SANTA FE, N.M. — When Roberto Sierra composer-in-residence for Music From Angel Fire, sat down to write a piece for the festival five months ago, he thought about its namesake and wondered why the words “angel” and “fire” had been put together.
“Angels are celestial and fire is fire, so I asked myself how this happened,” Sierra said during a recent phone interview from New York. “I started making up a story in my mind about the name Angel Fire. I had images of fighting angels and imaginary creatures. It was very fantasy-like.”
Sierra composed the piano quartet “Fuego de ángel” with movements titled “The Angels and the Shadow,” “Mysterious Dance,” “Vision of the Angel” and “Fire” for Opus One, which consists of pianist Anne-Marie McDermott, violist Steven Tenenbom, cellist Peter Wiley, and Ida Kavafian, violinist and artistic director for Music From Angel Fire. The piece will premier on Aug. 24 in Angel Fire Community Center.
Taking place at venues in Angel Fire, Taos, Raton and Las Vegas, Music From Angel Fire brings world-class chamber music performances to the mountains of northern New Mexico every summer. The 28th season begins tonight and continues through Sept. 4.
Kavafian calls this season “Two B’s and not Two B’s- Bach, Beethoven and Beyond.” The two opening concerts are devoted to Beethoven’s “Piano Trios,” with three performed at each concert by Kavafian, McDermott and Wiley.
“I got the idea to program these works after Marc Neikrug asked us to play them at the Santa Fe Chamber Music Festival this summer,” Kavafian said. “Before I scheduled them, I asked Marc if he would mind if we played them at Music From Angel Fire as well as in Santa Fe. He was so gracious and said it was fine.”
The musicians will perform works by J.S. Bach and his family members at Taos Center for the Arts on Aug. 31.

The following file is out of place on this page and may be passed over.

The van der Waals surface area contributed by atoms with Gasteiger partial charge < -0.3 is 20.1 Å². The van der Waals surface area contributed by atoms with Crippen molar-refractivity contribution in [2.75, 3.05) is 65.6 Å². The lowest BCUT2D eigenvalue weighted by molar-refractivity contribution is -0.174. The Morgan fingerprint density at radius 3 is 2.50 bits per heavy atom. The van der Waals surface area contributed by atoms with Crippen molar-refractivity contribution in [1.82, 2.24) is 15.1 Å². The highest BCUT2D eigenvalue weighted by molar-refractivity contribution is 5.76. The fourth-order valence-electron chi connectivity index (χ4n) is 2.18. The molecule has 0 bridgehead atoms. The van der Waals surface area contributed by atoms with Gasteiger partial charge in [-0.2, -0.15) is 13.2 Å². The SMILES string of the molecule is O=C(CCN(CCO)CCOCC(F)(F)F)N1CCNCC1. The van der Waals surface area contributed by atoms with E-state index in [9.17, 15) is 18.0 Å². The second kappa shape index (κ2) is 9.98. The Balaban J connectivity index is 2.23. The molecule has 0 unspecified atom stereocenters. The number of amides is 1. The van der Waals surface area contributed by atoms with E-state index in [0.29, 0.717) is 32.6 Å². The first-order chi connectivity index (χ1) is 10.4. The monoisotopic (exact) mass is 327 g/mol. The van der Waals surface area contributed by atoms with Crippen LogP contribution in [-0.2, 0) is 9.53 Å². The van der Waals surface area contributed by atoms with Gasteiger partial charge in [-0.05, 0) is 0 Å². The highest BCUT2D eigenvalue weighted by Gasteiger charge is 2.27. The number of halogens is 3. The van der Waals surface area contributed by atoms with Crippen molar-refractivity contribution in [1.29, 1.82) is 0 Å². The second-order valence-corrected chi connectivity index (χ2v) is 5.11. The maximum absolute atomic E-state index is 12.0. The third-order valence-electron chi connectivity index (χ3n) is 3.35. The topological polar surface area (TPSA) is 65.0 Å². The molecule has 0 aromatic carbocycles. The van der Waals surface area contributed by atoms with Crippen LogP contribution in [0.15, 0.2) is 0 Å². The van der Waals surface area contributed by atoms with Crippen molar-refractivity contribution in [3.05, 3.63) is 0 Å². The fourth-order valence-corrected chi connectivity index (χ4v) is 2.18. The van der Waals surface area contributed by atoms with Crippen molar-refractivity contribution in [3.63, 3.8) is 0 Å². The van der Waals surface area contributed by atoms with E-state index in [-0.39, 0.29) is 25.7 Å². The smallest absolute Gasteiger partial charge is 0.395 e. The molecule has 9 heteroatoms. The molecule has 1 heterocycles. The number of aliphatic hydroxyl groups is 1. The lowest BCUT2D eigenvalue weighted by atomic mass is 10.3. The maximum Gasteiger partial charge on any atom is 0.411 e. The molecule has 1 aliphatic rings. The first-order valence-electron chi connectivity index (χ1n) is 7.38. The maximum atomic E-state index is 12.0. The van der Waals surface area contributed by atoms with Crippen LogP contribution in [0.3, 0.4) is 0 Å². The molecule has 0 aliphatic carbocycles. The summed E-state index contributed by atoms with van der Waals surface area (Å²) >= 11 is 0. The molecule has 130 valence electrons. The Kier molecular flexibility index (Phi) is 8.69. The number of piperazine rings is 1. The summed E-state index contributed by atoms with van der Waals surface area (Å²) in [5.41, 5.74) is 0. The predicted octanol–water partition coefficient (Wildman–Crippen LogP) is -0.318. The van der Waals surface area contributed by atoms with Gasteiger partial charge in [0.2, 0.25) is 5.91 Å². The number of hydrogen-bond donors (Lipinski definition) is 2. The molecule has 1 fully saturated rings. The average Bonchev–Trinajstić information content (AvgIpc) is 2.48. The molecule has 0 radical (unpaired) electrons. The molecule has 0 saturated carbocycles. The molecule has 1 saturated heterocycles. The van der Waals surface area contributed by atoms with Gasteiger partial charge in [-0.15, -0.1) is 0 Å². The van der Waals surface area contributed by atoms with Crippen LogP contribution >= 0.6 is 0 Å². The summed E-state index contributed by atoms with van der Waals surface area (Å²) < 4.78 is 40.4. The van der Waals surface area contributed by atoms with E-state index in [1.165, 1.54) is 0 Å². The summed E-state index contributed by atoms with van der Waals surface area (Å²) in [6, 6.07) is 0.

The festival’s free concert at the Shuler Theater in Raton on Aug. 23 will feature works by Telemann and Beethoven as well as the 2007 quartet “Long, Long Ago” written by Michael Djupstrom, the 2011 young composer-inrResidence for Music From Angel Fire. His most recent piece, “Daydreams and Nightvisions” for violin and cello, premieres on Sept. 4 in Angel Fire Community Center. The 31-year-old composer and pianist teaches piano lessons in Philadelphia and studies composition at the Curtis Institute of Music.
One of the most popular events during the festival is “Closer Encounters,” which gives audience members a behind-the-scenes look at the music-making process. Musicians treat it as an open rehearsal where they verbally interact with each other and with audience members who are welcome to ask questions about the music. Angel Fire Community Center will host these free performances at 1 p.m. today and at 1 p.m. Aug. 24.
The trio Time for Three and quintet Imani Winds are the festival’s special guest ensembles. Two student groups from the Curtis Institute of Music, the Pluto Quartet and the Vuilliani Quartet, also perform during the season.